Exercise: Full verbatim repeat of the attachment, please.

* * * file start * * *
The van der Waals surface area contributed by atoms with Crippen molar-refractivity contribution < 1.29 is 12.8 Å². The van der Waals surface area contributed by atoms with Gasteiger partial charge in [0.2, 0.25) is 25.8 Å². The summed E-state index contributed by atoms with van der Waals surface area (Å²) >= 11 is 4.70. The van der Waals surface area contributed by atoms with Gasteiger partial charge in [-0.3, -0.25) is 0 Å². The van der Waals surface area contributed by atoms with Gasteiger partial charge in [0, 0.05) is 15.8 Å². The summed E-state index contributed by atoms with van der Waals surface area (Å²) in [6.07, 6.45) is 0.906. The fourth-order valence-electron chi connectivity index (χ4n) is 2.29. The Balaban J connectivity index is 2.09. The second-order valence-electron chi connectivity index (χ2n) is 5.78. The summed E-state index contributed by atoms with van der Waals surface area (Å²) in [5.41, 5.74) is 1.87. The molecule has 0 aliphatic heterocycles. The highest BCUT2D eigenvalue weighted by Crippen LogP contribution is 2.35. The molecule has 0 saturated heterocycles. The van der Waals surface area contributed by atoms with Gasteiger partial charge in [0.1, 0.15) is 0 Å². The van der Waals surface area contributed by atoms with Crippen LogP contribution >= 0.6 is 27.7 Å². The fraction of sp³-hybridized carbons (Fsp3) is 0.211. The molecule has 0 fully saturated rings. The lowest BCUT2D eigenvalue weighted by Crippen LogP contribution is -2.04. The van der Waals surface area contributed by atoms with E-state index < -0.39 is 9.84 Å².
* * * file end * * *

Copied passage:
The van der Waals surface area contributed by atoms with Crippen molar-refractivity contribution < 1.29 is 12.8 Å². The van der Waals surface area contributed by atoms with Gasteiger partial charge in [0.2, 0.25) is 25.8 Å². The summed E-state index contributed by atoms with van der Waals surface area (Å²) >= 11 is 4.70. The van der Waals surface area contributed by atoms with Gasteiger partial charge in [-0.3, -0.25) is 0 Å². The van der Waals surface area contributed by atoms with Gasteiger partial charge in [0, 0.05) is 15.8 Å². The summed E-state index contributed by atoms with van der Waals surface area (Å²) in [6.07, 6.45) is 0.906. The fourth-order valence-electron chi connectivity index (χ4n) is 2.29. The Balaban J connectivity index is 2.09. The second-order valence-electron chi connectivity index (χ2n) is 5.78. The summed E-state index contributed by atoms with van der Waals surface area (Å²) in [5.41, 5.74) is 1.87. The molecule has 0 aliphatic heterocycles. The highest BCUT2D eigenvalue weighted by Crippen LogP contribution is 2.35. The molecule has 0 saturated heterocycles. The van der Waals surface area contributed by atoms with Gasteiger partial charge in [0.1, 0.15) is 0 Å². The van der Waals surface area contributed by atoms with Crippen LogP contribution >= 0.6 is 27.7 Å². The fraction of sp³-hybridized carbons (Fsp3) is 0.211. The molecule has 0 fully saturated rings. The lowest BCUT2D eigenvalue weighted by Crippen LogP contribution is -2.04. The van der Waals surface area contributed by atoms with E-state index < -0.39 is 9.84 Å².